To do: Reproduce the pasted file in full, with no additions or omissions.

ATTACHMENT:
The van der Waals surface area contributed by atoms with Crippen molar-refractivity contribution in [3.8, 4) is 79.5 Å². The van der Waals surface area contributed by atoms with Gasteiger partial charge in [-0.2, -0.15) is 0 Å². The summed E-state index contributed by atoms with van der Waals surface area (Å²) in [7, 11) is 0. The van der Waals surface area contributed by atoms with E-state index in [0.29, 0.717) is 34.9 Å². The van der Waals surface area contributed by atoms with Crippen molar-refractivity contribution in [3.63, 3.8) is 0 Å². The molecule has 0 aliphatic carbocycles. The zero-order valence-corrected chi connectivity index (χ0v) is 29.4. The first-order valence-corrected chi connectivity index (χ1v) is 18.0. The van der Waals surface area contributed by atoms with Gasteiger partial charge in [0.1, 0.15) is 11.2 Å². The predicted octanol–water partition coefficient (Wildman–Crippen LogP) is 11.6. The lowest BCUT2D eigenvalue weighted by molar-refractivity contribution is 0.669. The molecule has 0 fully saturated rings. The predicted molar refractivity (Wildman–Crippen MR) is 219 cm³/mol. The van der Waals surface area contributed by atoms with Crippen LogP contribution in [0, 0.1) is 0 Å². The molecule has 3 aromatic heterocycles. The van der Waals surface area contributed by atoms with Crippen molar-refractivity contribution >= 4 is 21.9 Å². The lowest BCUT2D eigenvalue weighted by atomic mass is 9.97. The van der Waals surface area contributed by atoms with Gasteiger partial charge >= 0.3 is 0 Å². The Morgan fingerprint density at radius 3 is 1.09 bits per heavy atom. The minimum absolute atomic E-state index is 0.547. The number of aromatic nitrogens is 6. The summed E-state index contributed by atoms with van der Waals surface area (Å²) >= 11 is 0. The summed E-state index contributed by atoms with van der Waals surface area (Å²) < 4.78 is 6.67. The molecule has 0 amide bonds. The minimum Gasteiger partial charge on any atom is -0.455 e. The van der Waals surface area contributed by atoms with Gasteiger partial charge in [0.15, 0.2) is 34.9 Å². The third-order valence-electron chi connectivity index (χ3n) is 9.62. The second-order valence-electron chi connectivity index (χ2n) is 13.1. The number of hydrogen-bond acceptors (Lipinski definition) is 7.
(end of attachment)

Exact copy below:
The van der Waals surface area contributed by atoms with Crippen molar-refractivity contribution in [3.8, 4) is 79.5 Å². The van der Waals surface area contributed by atoms with Gasteiger partial charge in [-0.2, -0.15) is 0 Å². The summed E-state index contributed by atoms with van der Waals surface area (Å²) in [7, 11) is 0. The van der Waals surface area contributed by atoms with E-state index in [0.29, 0.717) is 34.9 Å². The van der Waals surface area contributed by atoms with Crippen molar-refractivity contribution in [3.63, 3.8) is 0 Å². The molecule has 0 aliphatic carbocycles. The zero-order valence-corrected chi connectivity index (χ0v) is 29.4. The first-order valence-corrected chi connectivity index (χ1v) is 18.0. The van der Waals surface area contributed by atoms with Gasteiger partial charge in [0.1, 0.15) is 11.2 Å². The predicted octanol–water partition coefficient (Wildman–Crippen LogP) is 11.6. The lowest BCUT2D eigenvalue weighted by molar-refractivity contribution is 0.669. The molecule has 0 fully saturated rings. The predicted molar refractivity (Wildman–Crippen MR) is 219 cm³/mol. The van der Waals surface area contributed by atoms with Crippen LogP contribution in [0, 0.1) is 0 Å². The molecule has 3 aromatic heterocycles. The van der Waals surface area contributed by atoms with Crippen molar-refractivity contribution >= 4 is 21.9 Å². The lowest BCUT2D eigenvalue weighted by atomic mass is 9.97. The van der Waals surface area contributed by atoms with Gasteiger partial charge >= 0.3 is 0 Å². The Morgan fingerprint density at radius 3 is 1.09 bits per heavy atom. The minimum absolute atomic E-state index is 0.547. The number of aromatic nitrogens is 6. The summed E-state index contributed by atoms with van der Waals surface area (Å²) >= 11 is 0. The summed E-state index contributed by atoms with van der Waals surface area (Å²) < 4.78 is 6.67. The molecule has 0 amide bonds. The minimum Gasteiger partial charge on any atom is -0.455 e. The van der Waals surface area contributed by atoms with Gasteiger partial charge in [0.15, 0.2) is 34.9 Å². The third-order valence-electron chi connectivity index (χ3n) is 9.62. The second-order valence-electron chi connectivity index (χ2n) is 13.1. The number of hydrogen-bond acceptors (Lipinski definition) is 7.